- The Enterprise
- The Recorder
The number of blue crabs dropped significantly this year, likely because of weather conditions and not overfishing, according to the Maryland Department of Natural Resources and its annual winter dredge survey.
In one year, the total number of crabs in the Chesapeake Bay dropped from 765 million to 300 million, and the number of juvenile crabs dipped from 581 million to 111 million, according to survey results released last week.
DNR officials said the drop was caused by extremely low reproduction combined with a high mortality of last year’s near-record crab population. Stricter regulations put in place five years ago continue to help the population, officials said.
The mortality rate may have been caused by a large influx of red drum fish, which prey on young crabs.
Virginia’s recreational anglers last year caught 2.5 million red drum fish, about 40 times the 61,330 reported in 2011 and nearly 90 times the 28,580 reported in 2010, according to records.
In Maryland the 2012 red drum harvest is estimated to be nearly 300,000 fish compared to less than 3,000 in 2010 and 2011.
“They were everywhere,” St. Mary’s waterman Craig Kelley said of the fish. “They were thick.”
Kelley said other environmental factors were in play last year that made for some tough harvests and probably contributed to the low results in the crab survey.
In addition, young blue crabs prey on each other when densities are high as they were last year, according to DNR.
Crabbing has had a slow start in Maryland since the season opened at the beginning of the month.
“The catch has been very slow in the Potomac, the Patuxent and the upper bay” due to the cold water, Tommy Zinn, president of the Calvert County Watermen’s Association, said.
He said he heard reports of some crabbers catching a couple bushels per day off Point Lookout in the last week, and watermen on the bayside off Ocean City are doing well.
“They are catching a few, but it’s not enough to pay expenses” so far this season, Kelley said. “They just ain’t started crawling yet.”
Blue crabs spend winters buried in mud and usually become active in late March or April.
“The bay’s blue crab population varies naturally,” said DNR Fisheries Service Director Tom O’Connell. “Weather conditions, an increase in predators, or other natural occurrences can affect the crab stock.”
Only five years ago the Chesapeake Bay blue crab fishery was declared a federal disaster.
Because of the regulations and management practices put in place, that is no longer the case, according to state officials.
“The results of this year’s winter dredge survey are by no means ideal, however, our strong management framework includes a buffer that allows the population to fluctuate within a safe threshold,” John Griffin, DNR secretary, said in a statement.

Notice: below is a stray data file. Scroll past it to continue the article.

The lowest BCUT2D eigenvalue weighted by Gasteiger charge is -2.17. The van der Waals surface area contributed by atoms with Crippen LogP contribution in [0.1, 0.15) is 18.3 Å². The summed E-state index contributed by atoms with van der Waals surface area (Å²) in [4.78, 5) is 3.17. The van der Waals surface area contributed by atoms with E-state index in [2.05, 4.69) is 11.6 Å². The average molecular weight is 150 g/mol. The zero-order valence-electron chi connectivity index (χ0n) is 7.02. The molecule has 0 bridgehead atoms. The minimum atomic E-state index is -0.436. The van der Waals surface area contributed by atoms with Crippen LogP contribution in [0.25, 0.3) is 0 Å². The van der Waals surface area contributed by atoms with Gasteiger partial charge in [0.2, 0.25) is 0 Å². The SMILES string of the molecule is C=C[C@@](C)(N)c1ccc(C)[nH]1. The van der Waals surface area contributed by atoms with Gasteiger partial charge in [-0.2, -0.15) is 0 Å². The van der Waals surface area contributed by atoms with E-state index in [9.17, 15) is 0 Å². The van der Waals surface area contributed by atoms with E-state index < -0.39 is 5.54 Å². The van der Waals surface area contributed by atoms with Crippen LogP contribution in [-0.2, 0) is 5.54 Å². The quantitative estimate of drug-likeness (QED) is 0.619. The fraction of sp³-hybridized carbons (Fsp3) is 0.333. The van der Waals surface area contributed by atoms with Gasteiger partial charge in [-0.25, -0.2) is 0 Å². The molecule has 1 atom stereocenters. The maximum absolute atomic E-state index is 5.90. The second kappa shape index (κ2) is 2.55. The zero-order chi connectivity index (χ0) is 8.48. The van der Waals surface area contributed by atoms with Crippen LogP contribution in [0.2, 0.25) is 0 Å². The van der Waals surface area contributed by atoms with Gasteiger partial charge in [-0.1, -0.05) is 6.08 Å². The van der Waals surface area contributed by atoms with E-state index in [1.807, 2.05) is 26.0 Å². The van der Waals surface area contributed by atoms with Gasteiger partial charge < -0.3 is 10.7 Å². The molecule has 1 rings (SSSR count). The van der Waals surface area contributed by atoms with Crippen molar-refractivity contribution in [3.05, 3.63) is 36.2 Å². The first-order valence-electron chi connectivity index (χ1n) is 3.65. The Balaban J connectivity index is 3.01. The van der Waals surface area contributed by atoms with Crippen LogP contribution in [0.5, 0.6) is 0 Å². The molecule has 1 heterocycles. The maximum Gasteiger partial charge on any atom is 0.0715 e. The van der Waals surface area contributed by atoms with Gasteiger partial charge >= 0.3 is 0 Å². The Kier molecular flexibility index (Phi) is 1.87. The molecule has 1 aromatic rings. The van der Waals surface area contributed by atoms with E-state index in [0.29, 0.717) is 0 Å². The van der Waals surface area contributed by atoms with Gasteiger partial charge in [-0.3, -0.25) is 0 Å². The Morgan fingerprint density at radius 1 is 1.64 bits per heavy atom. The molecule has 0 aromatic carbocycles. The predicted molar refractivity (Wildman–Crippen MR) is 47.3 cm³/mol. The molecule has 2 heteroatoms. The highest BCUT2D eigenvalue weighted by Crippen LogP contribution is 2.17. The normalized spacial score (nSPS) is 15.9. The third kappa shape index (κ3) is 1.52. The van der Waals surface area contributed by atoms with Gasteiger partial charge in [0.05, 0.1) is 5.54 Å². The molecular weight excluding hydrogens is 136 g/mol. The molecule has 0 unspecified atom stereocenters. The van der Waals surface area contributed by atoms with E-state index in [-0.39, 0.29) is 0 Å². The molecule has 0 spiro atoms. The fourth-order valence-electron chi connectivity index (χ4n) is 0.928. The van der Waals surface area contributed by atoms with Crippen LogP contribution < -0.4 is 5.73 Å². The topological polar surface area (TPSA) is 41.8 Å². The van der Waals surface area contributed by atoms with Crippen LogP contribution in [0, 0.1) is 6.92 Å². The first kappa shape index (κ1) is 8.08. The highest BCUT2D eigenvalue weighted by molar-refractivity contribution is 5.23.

Griffin was recently tapped to be the new chief of staff for Gov. Martin O’Malley (D). Joseph Gill, who had served as DNR’s chief council for 14 years, will take over the lead position at the natural resources department.
“In fact, the conservation measures we first put into place in 2008 were designed to allow for the naturally occurring fluctuations crabs are known for and ensure a sustainable seafood industry,” Griffin said.
The survey employs crab dredges to sample blue crabs at 1,500 sites throughout the Chesapeake Bay from December through March to develop population estimates.
Although the overall number of crabs estimated to be in the bay dropped, the number of spawning-age females increased by 52 percent from the previous year to 147 million.
DNR attributed this increase to the current regulations, which restrict the harvesting of females.
Maryland, Virginia and the Potomac River Fisheries Commission will work during the next few weeks to review management practices. The jurisdictions plan to put in place rules that would reduce the harvest of female crabs by about 10 percent this year compared to 2012.
“Reducing [the catch of female crabs] is doing nothing but putting a financial hardship on watermen,” Zinn said.
He said that blue crab populations are able to recover quickly as the weather allows it.
Zinn also was concerned about the increased licensing fees across the board that will be charged to commercial crabbers.
He said the fee on the Limited Crab Catcher license in particular could cause a lot of crabbers to not renew their licenses.
The drop in the number of crabs is likely the result of weather, pollution, habitat loss and increased predation, according to the DNR.
“Reducing pollution, including better managing stormwater runoff before it gets into rivers and streams, will improve water quality, contribute to bay grass revival, and improve habitat for crabs,” William C. Baker, president of the Chesapeake Bay Foundation, said in a statement.
“Everyone who values healthy and abundant crabs and fish, and the clean water they need to thrive, should be concerned. To those who call the stormwater fee [being imposed in 10 counties, but not St. Mary’s] a rain tax, I would encourage them to think about it as a crab tax,” Baker said.
To help support the industry, last year DNR launched the True Blue labeling and promotion program to let people know whether seafood dishes use meat from Maryland blue crabs or less expensive crab meat from abroad.